Over 35 and Want to Go Back to School?
I have a few questions I want to ask you.
Are you over the age of 35 and want to go back to school?
Is it to change careers?
To earn more money?
To gain greater respect?
To afford a nicer car and/or a bigger home?
Do you want to go back to school due to;
- Empty nest syndrome
- Something you have always wanted to do?
- To have greater influence over your community?
It has been said by many authors that the most efficient way to success is via education. All the above goals are reachable with the right motivation.
A strong “why” will help you move mountains.
Do you have the funds available?
How much are you willing to invest in this goal?
Are you willing to take loans?
Are you willing to have a large amount of debt looming over your head for another 5-15 years?
Are you willing to refinance your home for your new career?
Reader, the author of this post is way over 35 and has been thinking about going back to school for a higher degree for years.
What is stopping me?
I no longer have the excuse of childcare. I no longer work nights. I am already working on my new career. I’ve got 13 years to go to finish my mortgage debt and I do not wish to take a second mortgage. So, what is stopping me?
It is not that I am blind. It is not my disability. It is not the end stage renal failure. It is not my lack of independence. So, what’s the problem you may ask?
Presently, I do not have a super-rich uncle that can finance this goal. I don’t have a substantial savings program. No investments. No bonds. It’s just the family and me.
So how is a blind, disabled and broke person supposed to go back to school?
I don’t know what your situation is. However, I do know that if you are using lack of funds as the reason not to go back to school, I am about to blow that reason out of the water.
Most people have a change of career about the age of 40; or at least that is when they start to think about a career change. About the time the kids are finishing their college careers, it hits the parents how much they hate their present careers and would like a change. Back in the college days, learning a skill was mostly to assure their ability to get a job, any job. Most youngsters don’t really take the time to think about how a career will change their lives and most importantly how that work may change the lives of others like their families. After living life for a while, getting married, having a few children, purchasing a home, a car (or a few cars), possibly getting a second mortgage, they will see that earning a bigger paycheck becomes the top reasons for changing their careers.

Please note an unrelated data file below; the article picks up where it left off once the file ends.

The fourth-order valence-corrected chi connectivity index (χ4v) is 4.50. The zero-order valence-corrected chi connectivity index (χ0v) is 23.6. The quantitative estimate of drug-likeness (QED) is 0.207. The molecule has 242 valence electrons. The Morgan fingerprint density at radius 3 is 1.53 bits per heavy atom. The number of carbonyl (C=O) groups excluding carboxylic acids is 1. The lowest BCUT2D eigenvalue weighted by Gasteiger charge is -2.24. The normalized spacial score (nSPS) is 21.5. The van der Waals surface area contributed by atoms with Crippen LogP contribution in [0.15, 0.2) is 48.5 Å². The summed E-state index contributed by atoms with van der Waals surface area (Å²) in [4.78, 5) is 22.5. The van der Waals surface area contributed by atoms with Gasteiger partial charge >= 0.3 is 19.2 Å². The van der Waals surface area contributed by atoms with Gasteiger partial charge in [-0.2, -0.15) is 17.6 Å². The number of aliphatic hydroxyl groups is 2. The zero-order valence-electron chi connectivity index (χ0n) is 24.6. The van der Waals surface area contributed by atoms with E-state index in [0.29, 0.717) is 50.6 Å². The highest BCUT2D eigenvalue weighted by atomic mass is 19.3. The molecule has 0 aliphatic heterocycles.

Finances also cause the biggest hesitation in taking that step. Along with the aforementioned responsibilities, the future student is thinking about having to take loans to get his new degree or a higher degree than the one he has presently. Sure, there are other concerns, like “When will I have the time for classes while having to work full time? How much stress will that put on this aging body? Will I be able to finish this degree and not waste time and money?” These are all very legitimate concerns. However, the most worrying concern is the finances.
At Scholars Fund, we find it surprising that most future adult students are not aware of the funds available for them to get into school and finish their advanced degrees, without spending one red cent out of pocket. There are scholarships made especially available for the class of adults who want to change careers or have older children. We are also acutely aware of the ignorance that working adults have towards scholarships made available by their employers. Most middle-class workers are not aware of the free money made accessible by corporate America.
Other tuition aids may involve tuition reimbursement and/or work study — where the student works full or part time for the school, he/she is being trained at and is completely relieved of tuition.
There are many ways to pay for your new career without breaking the bank or getting school loans. You can get scholarships for ethnicity, gender, sexual preference, age, old career, new career, and many other criteria you fit into. We will go even further to say that you can finance your entire new career education without paying one red cent of your own if you choose not to.
For more information send your inquiries to firstname.lastname@example.org.